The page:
Bardstown Veterinary Clinic
- New Kitten Information: Have you recently added a new kitten into your life? Click here for information about getting them started on the right paw.
- New Puppy Information: Is there a new barking bundle of joy in your home? Click here for information on how to give them the best start you can.
- Anal Glands: What are anal glands? Anal glands, or sacs, are small glands located on either side of the anus. Anal glands are the most common reason for scooting and licking around the rear end. Click here for more information about anal glands.
- Chronic Steroid Use: Being on steroids for a long period of time can cause some problems of its own. Click here for more information about long term steroid use.
- Feline House Soiling: Why is my cat peeing outside of the litter box? One of the most common reasons cats are relinquished to shelters and euthanized is for inappropriate illumination. Click here for more information on steps to get your feline friend back to going where they are supposed to.
- Having Puppies: Is your dog pregnant or are you thinking of breeding? Click here for more information about what you can expect of the birthing process.
- Having Kittens: If your cat is expecting or you are thinking of breeding click here for more information about what you can expect.
- Orphaned Puppy and Kitten Care: What should I do with an abandoned puppy? If you are now the main provider of care for little ones to small to take care of themselves click here for information on what you need to do to get started in the best way possible.
- Giving Subcutaneous Fluids at Home: Sometimes when pets are not eating or drinking well a veterinarian may prescribe fluids to be given under the skin in the patients home. Click here for information about how to give fluids at home.
- Home Dental Care: What can you do to keep your pets teeth healthier? Click here to find out.
- Weight Loss: Is my pet fat? If your pet is or is working on packing on the pounds click here for some weight loss ideas.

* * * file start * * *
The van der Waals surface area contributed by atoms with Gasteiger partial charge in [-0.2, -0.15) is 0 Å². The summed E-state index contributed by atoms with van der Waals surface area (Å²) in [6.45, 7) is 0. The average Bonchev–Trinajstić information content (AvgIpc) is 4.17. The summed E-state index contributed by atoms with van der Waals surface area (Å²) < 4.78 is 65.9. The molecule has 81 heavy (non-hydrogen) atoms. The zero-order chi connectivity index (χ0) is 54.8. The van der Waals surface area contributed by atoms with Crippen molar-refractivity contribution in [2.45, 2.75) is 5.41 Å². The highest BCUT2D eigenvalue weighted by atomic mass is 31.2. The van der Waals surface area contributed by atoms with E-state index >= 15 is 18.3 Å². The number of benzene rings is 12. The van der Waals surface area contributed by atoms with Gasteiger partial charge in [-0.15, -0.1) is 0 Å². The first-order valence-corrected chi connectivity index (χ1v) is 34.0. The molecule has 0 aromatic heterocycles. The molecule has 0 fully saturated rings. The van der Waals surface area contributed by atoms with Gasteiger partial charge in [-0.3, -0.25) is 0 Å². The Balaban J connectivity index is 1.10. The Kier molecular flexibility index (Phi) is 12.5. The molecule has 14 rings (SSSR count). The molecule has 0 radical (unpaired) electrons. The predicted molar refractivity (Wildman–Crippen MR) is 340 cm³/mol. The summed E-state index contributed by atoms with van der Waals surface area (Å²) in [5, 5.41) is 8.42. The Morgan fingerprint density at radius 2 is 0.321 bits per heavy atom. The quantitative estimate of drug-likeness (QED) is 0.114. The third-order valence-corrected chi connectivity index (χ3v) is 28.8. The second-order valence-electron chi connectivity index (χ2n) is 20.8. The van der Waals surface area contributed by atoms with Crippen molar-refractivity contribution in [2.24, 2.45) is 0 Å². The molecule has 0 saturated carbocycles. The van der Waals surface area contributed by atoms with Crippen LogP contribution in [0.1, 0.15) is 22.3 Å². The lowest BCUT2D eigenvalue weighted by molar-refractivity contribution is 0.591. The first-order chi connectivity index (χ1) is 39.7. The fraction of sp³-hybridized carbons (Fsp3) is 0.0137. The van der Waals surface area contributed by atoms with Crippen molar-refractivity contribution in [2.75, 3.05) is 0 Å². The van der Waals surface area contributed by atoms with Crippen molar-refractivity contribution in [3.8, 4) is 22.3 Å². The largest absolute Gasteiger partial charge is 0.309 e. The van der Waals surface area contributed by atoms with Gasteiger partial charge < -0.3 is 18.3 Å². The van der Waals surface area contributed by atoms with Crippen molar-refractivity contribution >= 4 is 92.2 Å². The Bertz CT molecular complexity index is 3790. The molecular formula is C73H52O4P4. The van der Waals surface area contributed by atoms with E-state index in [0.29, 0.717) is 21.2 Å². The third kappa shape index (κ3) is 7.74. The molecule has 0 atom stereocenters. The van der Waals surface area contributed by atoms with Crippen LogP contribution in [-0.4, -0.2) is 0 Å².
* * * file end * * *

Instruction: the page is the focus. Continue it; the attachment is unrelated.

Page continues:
- Caring for the Paralyzed Pet: Click here for information on caring for a pet who has loss use of their limbs.
- Coccidia: This parasite often effect small puppies and kittens and can cause diarrhea and lethargy. Click here for more information about this parasite.
- Demodex: Demodex is a form of mange mite that is not contagious but can lead to some very uncomfortable skin conditions. Click here for more information about Demodex.
- Ear Mites: These little insects live in the ear canal and cause very itchy ears. Click here to learn about these little bugs.
- Fleas: Does my dog have fleas? Click here for general information about fleas and flea treatment. Click here to learn more about treating your home for fleas.
- Giardia: This microorganism that can cause diarrhea click here for more information on Giardia.
- Heartworms: How do dogs get heartworms? These little parasites actually live in the heart and lungs of our pets. Click here for more information about heartworms.
- Hookworms: Hookworms survive by sucking blood from the intestinal lining of pets. They can also infect humans. Click here to learn more about hookworms.
- Roundworms: Roundworms are another intestinal parasite that can infect humans with devastating results. Click here to learn more about roundworms.
- Sarcoptic Mange: This type of mange is contagious to other pets and humans. Click here to learn more about Sarcoptes.
- Tapeworms: These are the worms most commonly seen by owners and can look like a grain of rice around the rear end. Click here to learn more about these intestinal parasites.
- Ticks: These bloodsucking members of the arachnid family are guilty for spreading many diseases to both humans and animals. Click here for more information.